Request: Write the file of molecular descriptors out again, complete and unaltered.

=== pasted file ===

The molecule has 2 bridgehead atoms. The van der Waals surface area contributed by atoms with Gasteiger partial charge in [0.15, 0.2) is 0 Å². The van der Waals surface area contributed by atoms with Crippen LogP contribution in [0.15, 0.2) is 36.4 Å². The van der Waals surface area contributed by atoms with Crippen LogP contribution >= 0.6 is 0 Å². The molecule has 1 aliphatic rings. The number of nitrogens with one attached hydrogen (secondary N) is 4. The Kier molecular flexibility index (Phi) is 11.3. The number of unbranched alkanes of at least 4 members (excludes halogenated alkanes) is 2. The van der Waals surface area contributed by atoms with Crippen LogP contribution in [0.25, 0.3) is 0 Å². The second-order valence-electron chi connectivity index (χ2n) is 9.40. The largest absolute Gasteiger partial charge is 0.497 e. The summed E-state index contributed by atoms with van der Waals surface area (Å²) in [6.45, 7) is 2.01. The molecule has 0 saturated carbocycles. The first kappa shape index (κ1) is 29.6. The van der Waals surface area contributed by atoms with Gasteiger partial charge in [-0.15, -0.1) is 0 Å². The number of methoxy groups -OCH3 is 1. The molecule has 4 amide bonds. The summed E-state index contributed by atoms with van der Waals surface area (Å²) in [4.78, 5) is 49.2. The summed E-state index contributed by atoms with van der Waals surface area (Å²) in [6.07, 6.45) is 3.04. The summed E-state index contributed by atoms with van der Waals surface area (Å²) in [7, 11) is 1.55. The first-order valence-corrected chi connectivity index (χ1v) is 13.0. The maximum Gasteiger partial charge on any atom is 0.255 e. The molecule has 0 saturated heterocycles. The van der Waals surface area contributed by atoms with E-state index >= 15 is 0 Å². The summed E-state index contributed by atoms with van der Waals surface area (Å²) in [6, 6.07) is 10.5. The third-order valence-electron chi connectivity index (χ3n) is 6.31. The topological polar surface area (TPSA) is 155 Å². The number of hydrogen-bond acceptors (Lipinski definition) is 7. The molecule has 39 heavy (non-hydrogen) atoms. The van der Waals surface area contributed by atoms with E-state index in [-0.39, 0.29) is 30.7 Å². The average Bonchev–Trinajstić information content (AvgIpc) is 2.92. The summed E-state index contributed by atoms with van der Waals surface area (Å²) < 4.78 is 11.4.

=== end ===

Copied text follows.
The molecule has 2 bridgehead atoms. The van der Waals surface area contributed by atoms with Gasteiger partial charge in [0.15, 0.2) is 0 Å². The van der Waals surface area contributed by atoms with Crippen LogP contribution in [0.15, 0.2) is 36.4 Å². The van der Waals surface area contributed by atoms with Crippen LogP contribution >= 0.6 is 0 Å². The molecule has 1 aliphatic rings. The number of nitrogens with one attached hydrogen (secondary N) is 4. The Kier molecular flexibility index (Phi) is 11.3. The number of unbranched alkanes of at least 4 members (excludes halogenated alkanes) is 2. The van der Waals surface area contributed by atoms with Crippen LogP contribution in [0.25, 0.3) is 0 Å². The second-order valence-electron chi connectivity index (χ2n) is 9.40. The largest absolute Gasteiger partial charge is 0.497 e. The summed E-state index contributed by atoms with van der Waals surface area (Å²) in [6.45, 7) is 2.01. The molecule has 0 saturated carbocycles. The first kappa shape index (κ1) is 29.6. The van der Waals surface area contributed by atoms with Gasteiger partial charge in [-0.15, -0.1) is 0 Å². The number of methoxy groups -OCH3 is 1. The molecule has 4 amide bonds. The summed E-state index contributed by atoms with van der Waals surface area (Å²) in [4.78, 5) is 49.2. The summed E-state index contributed by atoms with van der Waals surface area (Å²) in [6.07, 6.45) is 3.04. The summed E-state index contributed by atoms with van der Waals surface area (Å²) in [7, 11) is 1.55. The first-order valence-corrected chi connectivity index (χ1v) is 13.0. The maximum Gasteiger partial charge on any atom is 0.255 e. The molecule has 0 saturated heterocycles. The van der Waals surface area contributed by atoms with E-state index >= 15 is 0 Å². The summed E-state index contributed by atoms with van der Waals surface area (Å²) in [6, 6.07) is 10.5. The third-order valence-electron chi connectivity index (χ3n) is 6.31. The topological polar surface area (TPSA) is 155 Å². The number of hydrogen-bond acceptors (Lipinski definition) is 7. The molecule has 39 heavy (non-hydrogen) atoms. The van der Waals surface area contributed by atoms with E-state index in [-0.39, 0.29) is 30.7 Å². The average Bonchev–Trinajstić information content (AvgIpc) is 2.92. The summed E-state index contributed by atoms with van der Waals surface area (Å²) < 4.78 is 11.4.